Rules regarding Borrowing and Lending (Ariyah)
2353. Ariyah means that a person gives his property to another person for use without asking anything in exchange.
2354. It is not necessary in the case of Ariyah that a formal formula be pronounced. So, for example, a person gives a dress to someone with the intention of lending, and he takes it with the intention of borrowing, it is in order.
2355. Lending a thing which has been usurped, and a thing which belongs to the lender but its benefit has been assigned to some other person, like, if it has been given on lease, will be valid only when the owner of the usurped thing, or the assignee is agreeable to its being lent.
2356. The assignee of any benefit, like a lessee, can lend the object or property he has leased, to others. However, if in the agreement of lease, it stipulates that he only can use the object, he cannot give it into the possession of anyone else.
2357. If an insane person, or a minor child, or one who is bankrupt, or a feeble-minded squanderer, lends his property, it is not valid. But if the guardian of such persons considers it expedient to lend the property under his guardianship, there is no harm in it. Similarly, if a bankrupt lends an article with the permission of creditors.
2358. If a person who has borrowed something is not negligent in its keep, nor does he go beyond moderation in its use, he will not be responsible if it is lost or damaged by chance. However, if the two parties stipulate that, the borrower would be responsible for loss or damage, or if the thing borrowed is gold or silver and it is lost or damaged, the borrower should compensate for it.
2359. If a person borrows gold or silver and stipulates that if it is lost or damaged, he will not be responsible, there is Ishkal in the authenticity of the condition. However, there is no harm if he stipulates that if its price falls, he will not be responsible.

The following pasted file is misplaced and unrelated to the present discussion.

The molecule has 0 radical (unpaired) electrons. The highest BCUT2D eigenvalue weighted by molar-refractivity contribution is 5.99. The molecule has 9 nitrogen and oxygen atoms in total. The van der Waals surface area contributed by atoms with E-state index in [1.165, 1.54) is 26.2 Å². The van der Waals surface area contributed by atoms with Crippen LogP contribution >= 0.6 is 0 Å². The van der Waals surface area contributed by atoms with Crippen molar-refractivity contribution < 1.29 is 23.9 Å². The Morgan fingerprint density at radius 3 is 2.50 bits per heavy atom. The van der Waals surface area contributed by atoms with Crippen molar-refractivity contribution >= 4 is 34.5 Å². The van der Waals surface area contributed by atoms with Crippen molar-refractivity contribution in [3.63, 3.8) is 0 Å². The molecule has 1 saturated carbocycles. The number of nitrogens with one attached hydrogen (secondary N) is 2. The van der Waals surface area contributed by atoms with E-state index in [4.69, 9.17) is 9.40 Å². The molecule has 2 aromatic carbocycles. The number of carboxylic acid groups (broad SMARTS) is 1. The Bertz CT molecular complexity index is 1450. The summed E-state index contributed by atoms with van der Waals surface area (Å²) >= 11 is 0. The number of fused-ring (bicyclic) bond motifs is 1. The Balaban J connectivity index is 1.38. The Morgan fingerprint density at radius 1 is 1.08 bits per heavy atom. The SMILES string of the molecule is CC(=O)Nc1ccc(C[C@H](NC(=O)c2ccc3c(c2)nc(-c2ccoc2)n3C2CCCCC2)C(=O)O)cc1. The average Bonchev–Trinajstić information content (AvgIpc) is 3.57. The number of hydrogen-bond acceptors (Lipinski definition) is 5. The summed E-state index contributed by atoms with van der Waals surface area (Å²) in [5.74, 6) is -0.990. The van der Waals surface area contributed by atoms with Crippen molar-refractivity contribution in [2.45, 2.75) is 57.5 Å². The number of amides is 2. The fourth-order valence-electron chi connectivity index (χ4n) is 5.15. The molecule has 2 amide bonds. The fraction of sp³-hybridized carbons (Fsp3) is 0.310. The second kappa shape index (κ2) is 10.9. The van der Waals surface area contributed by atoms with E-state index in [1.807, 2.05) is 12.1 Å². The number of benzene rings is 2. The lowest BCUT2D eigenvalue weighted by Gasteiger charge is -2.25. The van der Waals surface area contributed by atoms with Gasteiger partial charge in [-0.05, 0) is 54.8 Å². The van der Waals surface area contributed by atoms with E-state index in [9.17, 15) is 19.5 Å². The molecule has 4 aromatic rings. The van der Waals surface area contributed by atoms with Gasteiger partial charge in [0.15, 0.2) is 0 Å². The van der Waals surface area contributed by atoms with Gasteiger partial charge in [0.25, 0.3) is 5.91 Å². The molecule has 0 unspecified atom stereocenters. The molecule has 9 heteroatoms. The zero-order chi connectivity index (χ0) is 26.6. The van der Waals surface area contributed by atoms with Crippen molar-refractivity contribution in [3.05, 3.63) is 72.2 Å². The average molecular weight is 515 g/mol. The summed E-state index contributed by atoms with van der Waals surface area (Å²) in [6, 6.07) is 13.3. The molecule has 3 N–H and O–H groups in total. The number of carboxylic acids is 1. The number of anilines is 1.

2360. If the lender dies, the borrower should give the object to the lender’s heirs.
2361. If the lender is incapacitated in such a way that he does not have any right of disposal or discretion over his property, like, if he becomes insane, the borrower must give the borrowed object to its guardian.
2362. A lender can rescind the transaction as and when he likes, and the borrower can also do so at any time he wishes.
2363. Lending something which is not Halal to use, like, utensils of gold and silver for eating or drinking, and instruments of amusement and gambling, is void.
2364. Giving on loan a sheep for the use of its milk and wool, and lending a male animal for mating, is in order.
2365. If a borrower gives the borrowed property to the owner, or to his agent, or guardian, and thereafter that thing is lost or damaged, the borrower is not responsible.
But if he takes it to a place without the permission of its owner, or his agent, or guardian, although it may be a usual place where the owner usually kept it - for example, if he takes the borrowed horse to the stable which has been prepared for it by its owner, and ties it there, and it is lost or destroyed later, or someone destroys it, the borrower is responsible for it.
2366. If a person lends a Najis thing to use where its use requires it to be Pak, for example, if he lends a Najis utensil for eating purpose, he should inform the borrower about it. However, if he lends a dress, it is not necessary to inform the borrower about it, even if he knows that he will offer his prayers with it.
2367. If a person has borrowed a thing, he cannot give it to another person without the permission of its owner.
2368. If a thing is borrowed, and is then lent to another person with the permission of its owner, and the first borrower dies or becomes insane, the second lending does not become invalid.
2369. If a borrower knows that the borrowed property has been usurped, he should deliver it to its rightful owner, and he cannot give it to the lender.
2370. If a person borrows something about which he knows that it has been usurped, and utilizes it, and then it is lost or damaged while in his possession, the rightful owner can demand compensation for that thing, and the benefit derived from it, from him, or from the lender who usurped it. And if he takes that compensation from the borrower, the borrower cannot claim from the lender what he has paid to the rightful owner.
2371. If the borrower does not know that the property which he has borrowed is a usurped one, and it is lost or damaged while it is with him, and if its owner receives compensation from him, he too, can demand from the lender what he has paid to the owner. But if the thing borrowed is gold or silver, or if the person who lent him the property stipulated that if it is lost or damaged he will have to give him compensation for it, he cannot demand from the lender the compensation which he gives to the rightful owner of the property.